My heart has hovered the last day between a staggering weight and a boiling rage.
Saturday night I made a somewhat reluctant decision against my better judgement to attend a late night gathering and reunite with some of my best friends from high school. Although we’ve certainly grown apart since the days of mischief soaked hallways, my hesitation had nothing to do with these friends and everything to do with my 9:30 am shift the next morning. But for better or worse, new experiences with friends almost always win out over a good night’s sleep in my book.
A mustache themed party at a cramped apartment in West Campus would probably have been my last choice for a reunion locale, and yet, as we sat around our trash can punch and shared our lives amidst the flowing dance beats and occasional make out sessions, it did not seem to matter. Almost instantly the bonds of friendship were rekindled and I remembered just how much I love being around these guys.
After a couple hours of catching up, it was time to make an effort to get at least some sleep, so I said my goodbyes and headed home. I’ve been house sitting out at my parents, and on the peaceful drive through sleepy suburbia, I noticed the gas light flip on. Not wanting to deal with refueling in the morning, I weighed my options out of three different stations along the way, and ended up choosing the Shell closest to home. Filling up, it quickly became apparent that the pump wasn’t flowing correctly. Even on full blast, this thing was giving me maybe a gallon a minute. The frustration was building as I stood idly in the abandoned parking lot and thought about losing another 10 minutes of sleep. Absurd. It was already 2:30 am.
Wrapped in my own self pity, I suddenly realized a woman was walking, no running, up to the gas station from the highway. In accordance with typical Westlake mom fashion, she was dressed in an all white sweatsuit, Gucci bag in tote. My first thought was that her car had broken down, and yet at the same time, I was quickly realizing that couldn’t be the case. She was in far too frantic a state, hair slightly askew, and deep down, I already knew.
She made a wide skirt around the pumps, keeping a good distance from me, and finally I asked if she was alright. In a panicky voice, she responded by repeatedly asking if I was going to hurt her. After a fairly botched attempt at explaining I wanted to help, (how do you back that up to a complete stranger anyway? “Its ok, I’m a christian?”) she seemed to accept that I meant her no harm, and I asked if she needed a ride anywhere. She instantly responded yes that she would pay me to drive to a friend’s house, and announced that she was getting into the car.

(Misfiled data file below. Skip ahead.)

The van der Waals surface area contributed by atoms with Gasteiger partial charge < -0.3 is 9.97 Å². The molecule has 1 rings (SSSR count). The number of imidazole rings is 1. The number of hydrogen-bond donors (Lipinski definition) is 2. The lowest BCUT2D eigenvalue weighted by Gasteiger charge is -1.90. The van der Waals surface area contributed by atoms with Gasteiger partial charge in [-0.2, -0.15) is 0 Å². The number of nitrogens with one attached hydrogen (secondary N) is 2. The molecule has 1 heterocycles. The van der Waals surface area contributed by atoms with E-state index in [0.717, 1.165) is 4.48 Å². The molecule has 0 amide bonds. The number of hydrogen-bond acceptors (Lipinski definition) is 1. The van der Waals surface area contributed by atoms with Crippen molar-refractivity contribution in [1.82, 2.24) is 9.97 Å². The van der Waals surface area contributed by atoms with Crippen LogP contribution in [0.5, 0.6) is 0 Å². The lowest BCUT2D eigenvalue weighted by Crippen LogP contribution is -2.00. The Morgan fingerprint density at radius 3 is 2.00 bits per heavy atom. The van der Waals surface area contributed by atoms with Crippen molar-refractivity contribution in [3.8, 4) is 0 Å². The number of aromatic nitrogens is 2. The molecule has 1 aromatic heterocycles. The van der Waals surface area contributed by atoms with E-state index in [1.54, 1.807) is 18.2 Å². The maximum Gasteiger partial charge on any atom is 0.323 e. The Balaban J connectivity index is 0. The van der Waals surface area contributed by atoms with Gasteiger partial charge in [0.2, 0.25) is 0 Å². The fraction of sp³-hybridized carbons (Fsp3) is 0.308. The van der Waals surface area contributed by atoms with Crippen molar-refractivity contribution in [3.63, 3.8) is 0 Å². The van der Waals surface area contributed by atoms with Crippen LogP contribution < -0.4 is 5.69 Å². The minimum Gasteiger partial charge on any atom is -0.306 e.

At this point, the gas was still pumping at its excruciatingly slow rate, only a quarter of the way full, so I made small talk through the open driver door hoping to calm this lady down and help kill the time. After a basic introduction, she informed me while looking behind her that if a black Escalade drove up she would need to hide. Not even a minute later a pair of headlights came down the road, and sure enough I could see the Escalade just as it was turning into the parking lot. Head spinning, heart pounding, I told the woman to hide and she yelled back to close my door. Jerkily, I walked two steps and closed the door as my eyes fixed on the driver, obviously mad with rage and scanning the scene. There was a fury in his eyes that I have never seen before, and my mind was in hyperdrive with fight or flight scenarios. I was thinking about my golf clubs in the trunk and the keys in my pocket. I was thinking about engine speeds and exit routes and my phone in the car. And in a moment that felt like an eternity, the man drove within a few feet of me, finished his search, and tore off back onto the highway.
Catching my breath and starting to better realize the gravity of the situation, I dropped the gas pump and got into the car. The lady was still getting up from hiding deep in the footwell, and she explained that her husband had attacked her.
Driving out towards St. Edwards, my heart ached more and more as I heard this woman’s story and began to see the outright fear, shame, and brokenness that gripped her. She continually had to take deep breaths and remind herself that she was safe. This was a beautiful woman with a grade level daughter in private school, living in one of the most elite neighborhoods in Austin, and yet she was trapped in a repeatedly abusive household, in the middle of a heated divorce, and worried intensely about how her daughter would be affected.
Over and over throughout the story, we both kept coming back to the miracle that God had placed me where he did in that moment. And it was powerful to speak boldly into this woman’s life that God wanted more than to rescue her tonight but also to restore her heart and free her from this junk. She talked about how she had known for a while she needed to make a change, and as she sat and thought in a stranger’s car on her way to a safe place to stay, she was able to come to the conclusion that it was time. I’ve been learning that He can make things very clear in a storm.
She was still in a halfway panicked state when we checked the street for any signs of her husband’s car, and parted briefly after saying one more thank you when she saw her friend in the driveway. She left too quick before I could offer anything else, and even now, I’m not sure what I would have said with adequate time. The part of me that went to Sunday School believes that God is sovereign and protector and entirely in control of the situation, but I haven’t stopped thinking about that woman and her daughter and what I can do about the man responsible for harming them.
- neverlandadventures posted this